NATIONAL - Many patients with epilepsy can control their seizures using medication, but not everyone. Now there's a seizure stopper under study that may help patients with difficult-to-control epilepsy.
Family time is a priority for Paul Herzog, especially since many parts of his life are interrupted by epilepsy. "The way my seizures go, I mean sometimes I'm scared to walk down the road or ride a bike because you don't know what's going to happen when I have a seizure."
Looking for options, he recently had an investigational device implanted in his brain. "When it notices that abnormal electrical impulse that the seizures give out, it will give a jolt of electricity to that area of the brain and hopefully it will intercept the seizure and prevent it from starting."
That's the theory behind the Neuropace Brain Stimulator, programmed to sense, then stop, a seizure. Dr. Michael J. Berg says, "So the idea is that we want to stop the seizure, disrupt the seizure, right at the beginning of it."
Wire leads target the sites where seizures originate. By "tuning-in" to abnormal electrical activity, the device can identify a seizure and emit a low-level impulse to stop it.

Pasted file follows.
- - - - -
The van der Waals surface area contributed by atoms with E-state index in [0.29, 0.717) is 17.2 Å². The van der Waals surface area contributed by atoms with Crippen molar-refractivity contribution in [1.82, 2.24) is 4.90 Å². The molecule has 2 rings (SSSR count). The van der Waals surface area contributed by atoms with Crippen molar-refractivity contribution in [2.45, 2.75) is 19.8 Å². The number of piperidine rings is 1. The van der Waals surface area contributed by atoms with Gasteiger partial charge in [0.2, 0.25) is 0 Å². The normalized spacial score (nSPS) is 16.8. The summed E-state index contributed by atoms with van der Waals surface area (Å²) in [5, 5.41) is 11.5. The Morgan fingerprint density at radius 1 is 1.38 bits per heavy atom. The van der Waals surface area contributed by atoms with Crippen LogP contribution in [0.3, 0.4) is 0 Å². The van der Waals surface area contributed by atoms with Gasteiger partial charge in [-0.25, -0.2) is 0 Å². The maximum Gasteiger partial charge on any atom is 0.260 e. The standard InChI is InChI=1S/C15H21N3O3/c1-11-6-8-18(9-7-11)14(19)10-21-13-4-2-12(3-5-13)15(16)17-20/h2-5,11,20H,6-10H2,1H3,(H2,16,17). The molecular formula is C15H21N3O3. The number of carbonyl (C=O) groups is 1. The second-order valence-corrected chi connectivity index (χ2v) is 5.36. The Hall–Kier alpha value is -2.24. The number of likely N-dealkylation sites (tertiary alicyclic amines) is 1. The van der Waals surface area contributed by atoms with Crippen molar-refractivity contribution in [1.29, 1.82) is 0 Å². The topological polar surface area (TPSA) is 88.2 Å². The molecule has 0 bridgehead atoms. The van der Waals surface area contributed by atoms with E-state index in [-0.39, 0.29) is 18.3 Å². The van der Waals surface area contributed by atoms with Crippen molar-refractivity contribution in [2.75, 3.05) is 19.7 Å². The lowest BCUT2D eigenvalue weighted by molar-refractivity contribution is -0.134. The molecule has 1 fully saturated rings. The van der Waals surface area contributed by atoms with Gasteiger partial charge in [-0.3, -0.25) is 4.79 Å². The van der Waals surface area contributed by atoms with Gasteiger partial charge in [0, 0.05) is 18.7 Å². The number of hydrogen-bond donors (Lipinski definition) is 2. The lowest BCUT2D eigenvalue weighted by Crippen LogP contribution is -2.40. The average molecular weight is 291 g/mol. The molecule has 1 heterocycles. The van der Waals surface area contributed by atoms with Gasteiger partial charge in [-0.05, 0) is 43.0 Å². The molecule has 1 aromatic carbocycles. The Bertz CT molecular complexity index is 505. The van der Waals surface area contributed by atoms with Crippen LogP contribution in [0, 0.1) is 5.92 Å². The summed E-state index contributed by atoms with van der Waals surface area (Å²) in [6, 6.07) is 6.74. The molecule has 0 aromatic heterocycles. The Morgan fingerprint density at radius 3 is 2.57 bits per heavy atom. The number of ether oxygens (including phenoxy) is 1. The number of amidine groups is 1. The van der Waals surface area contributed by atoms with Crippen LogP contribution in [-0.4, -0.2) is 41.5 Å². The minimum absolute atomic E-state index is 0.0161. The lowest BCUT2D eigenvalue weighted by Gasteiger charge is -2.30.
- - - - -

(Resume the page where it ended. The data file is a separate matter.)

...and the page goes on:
Dr. Berg says, "I mean, it is detecting brain waves in real time, analyzing them and spitting out inside of itself a little, um, answer, is this a seizure, is this not a seizure, for every, uh, you know, 100th of a second."
For Paul, the chance to short-circuit his seizures is one he couldn't pass up. "And I'm like, where do I sign?"
Hopeful that the device will stop those seizures.
This is a randomized study, meaning that some patients won't have the stimulator turned on initially. This will help determine if the device performs in the way the developers expect: to stop seizures even before patients notice them. Eventually, all patients will have the Neuropace device activated.